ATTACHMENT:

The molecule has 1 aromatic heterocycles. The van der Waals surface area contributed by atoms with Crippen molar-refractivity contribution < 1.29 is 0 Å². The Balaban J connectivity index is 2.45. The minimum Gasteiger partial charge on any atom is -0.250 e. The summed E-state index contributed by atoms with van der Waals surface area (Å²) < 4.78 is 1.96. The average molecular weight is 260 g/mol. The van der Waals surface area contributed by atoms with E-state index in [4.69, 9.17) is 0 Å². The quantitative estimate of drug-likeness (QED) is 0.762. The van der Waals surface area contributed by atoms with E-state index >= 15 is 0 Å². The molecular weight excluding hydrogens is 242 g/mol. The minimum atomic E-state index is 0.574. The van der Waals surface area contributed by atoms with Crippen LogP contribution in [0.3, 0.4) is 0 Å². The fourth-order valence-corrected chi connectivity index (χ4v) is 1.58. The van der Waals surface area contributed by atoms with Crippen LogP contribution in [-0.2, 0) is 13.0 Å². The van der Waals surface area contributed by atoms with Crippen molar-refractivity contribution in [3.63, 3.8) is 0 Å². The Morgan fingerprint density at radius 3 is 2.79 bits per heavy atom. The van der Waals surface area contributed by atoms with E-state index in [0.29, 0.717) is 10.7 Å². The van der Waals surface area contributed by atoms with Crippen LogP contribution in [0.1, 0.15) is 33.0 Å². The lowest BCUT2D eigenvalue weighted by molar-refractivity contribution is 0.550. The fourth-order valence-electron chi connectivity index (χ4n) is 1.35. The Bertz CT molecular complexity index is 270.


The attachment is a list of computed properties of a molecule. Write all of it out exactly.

The molecule has 1 aromatic heterocycles. The van der Waals surface area contributed by atoms with Crippen molar-refractivity contribution < 1.29 is 0 Å². The Balaban J connectivity index is 2.45. The minimum Gasteiger partial charge on any atom is -0.250 e. The summed E-state index contributed by atoms with van der Waals surface area (Å²) < 4.78 is 1.96. The average molecular weight is 260 g/mol. The van der Waals surface area contributed by atoms with E-state index in [4.69, 9.17) is 0 Å². The quantitative estimate of drug-likeness (QED) is 0.762. The van der Waals surface area contributed by atoms with E-state index >= 15 is 0 Å². The molecular weight excluding hydrogens is 242 g/mol. The minimum atomic E-state index is 0.574. The van der Waals surface area contributed by atoms with Crippen LogP contribution in [0.3, 0.4) is 0 Å². The fourth-order valence-corrected chi connectivity index (χ4v) is 1.58. The van der Waals surface area contributed by atoms with Crippen LogP contribution in [-0.2, 0) is 13.0 Å². The van der Waals surface area contributed by atoms with Crippen molar-refractivity contribution in [3.63, 3.8) is 0 Å². The Morgan fingerprint density at radius 3 is 2.79 bits per heavy atom. The van der Waals surface area contributed by atoms with E-state index in [0.29, 0.717) is 10.7 Å². The van der Waals surface area contributed by atoms with Crippen LogP contribution in [0.1, 0.15) is 33.0 Å². The lowest BCUT2D eigenvalue weighted by molar-refractivity contribution is 0.550. The fourth-order valence-electron chi connectivity index (χ4n) is 1.35. The Bertz CT molecular complexity index is 270.